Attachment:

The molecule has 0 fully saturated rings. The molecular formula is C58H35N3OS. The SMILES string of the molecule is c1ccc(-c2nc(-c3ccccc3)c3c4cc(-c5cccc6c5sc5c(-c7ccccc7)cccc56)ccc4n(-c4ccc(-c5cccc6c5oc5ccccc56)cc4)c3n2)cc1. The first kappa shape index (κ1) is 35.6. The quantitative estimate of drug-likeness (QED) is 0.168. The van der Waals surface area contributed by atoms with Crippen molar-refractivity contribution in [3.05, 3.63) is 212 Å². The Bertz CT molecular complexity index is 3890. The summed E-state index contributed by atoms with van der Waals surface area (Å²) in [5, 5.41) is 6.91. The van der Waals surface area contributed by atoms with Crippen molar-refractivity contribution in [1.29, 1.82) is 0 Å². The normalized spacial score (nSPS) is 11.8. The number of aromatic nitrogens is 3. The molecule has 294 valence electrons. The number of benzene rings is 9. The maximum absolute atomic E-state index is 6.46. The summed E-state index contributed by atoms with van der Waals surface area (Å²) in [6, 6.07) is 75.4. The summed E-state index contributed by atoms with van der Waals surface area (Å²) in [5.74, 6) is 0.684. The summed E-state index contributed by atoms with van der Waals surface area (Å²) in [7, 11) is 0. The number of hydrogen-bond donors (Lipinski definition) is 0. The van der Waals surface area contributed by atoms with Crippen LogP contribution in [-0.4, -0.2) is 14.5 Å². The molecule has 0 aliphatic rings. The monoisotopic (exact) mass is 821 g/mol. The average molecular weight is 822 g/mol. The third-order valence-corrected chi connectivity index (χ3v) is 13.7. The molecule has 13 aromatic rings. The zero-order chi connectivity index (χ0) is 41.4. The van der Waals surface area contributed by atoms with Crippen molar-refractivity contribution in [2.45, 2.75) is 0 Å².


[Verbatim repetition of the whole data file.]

The molecule has 0 fully saturated rings. The molecular formula is C58H35N3OS. The SMILES string of the molecule is c1ccc(-c2nc(-c3ccccc3)c3c4cc(-c5cccc6c5sc5c(-c7ccccc7)cccc56)ccc4n(-c4ccc(-c5cccc6c5oc5ccccc56)cc4)c3n2)cc1. The first kappa shape index (κ1) is 35.6. The quantitative estimate of drug-likeness (QED) is 0.168. The van der Waals surface area contributed by atoms with Crippen molar-refractivity contribution in [3.05, 3.63) is 212 Å². The Bertz CT molecular complexity index is 3890. The summed E-state index contributed by atoms with van der Waals surface area (Å²) in [5, 5.41) is 6.91. The van der Waals surface area contributed by atoms with Crippen molar-refractivity contribution in [1.29, 1.82) is 0 Å². The normalized spacial score (nSPS) is 11.8. The number of aromatic nitrogens is 3. The molecule has 294 valence electrons. The number of benzene rings is 9. The maximum absolute atomic E-state index is 6.46. The summed E-state index contributed by atoms with van der Waals surface area (Å²) in [6, 6.07) is 75.4. The summed E-state index contributed by atoms with van der Waals surface area (Å²) in [5.74, 6) is 0.684. The summed E-state index contributed by atoms with van der Waals surface area (Å²) in [7, 11) is 0. The number of hydrogen-bond donors (Lipinski definition) is 0. The van der Waals surface area contributed by atoms with Crippen LogP contribution in [-0.4, -0.2) is 14.5 Å². The molecule has 0 aliphatic rings. The monoisotopic (exact) mass is 821 g/mol. The average molecular weight is 822 g/mol. The third-order valence-corrected chi connectivity index (χ3v) is 13.7. The molecule has 13 aromatic rings. The zero-order chi connectivity index (χ0) is 41.4. The van der Waals surface area contributed by atoms with Crippen molar-refractivity contribution in [2.45, 2.75) is 0 Å².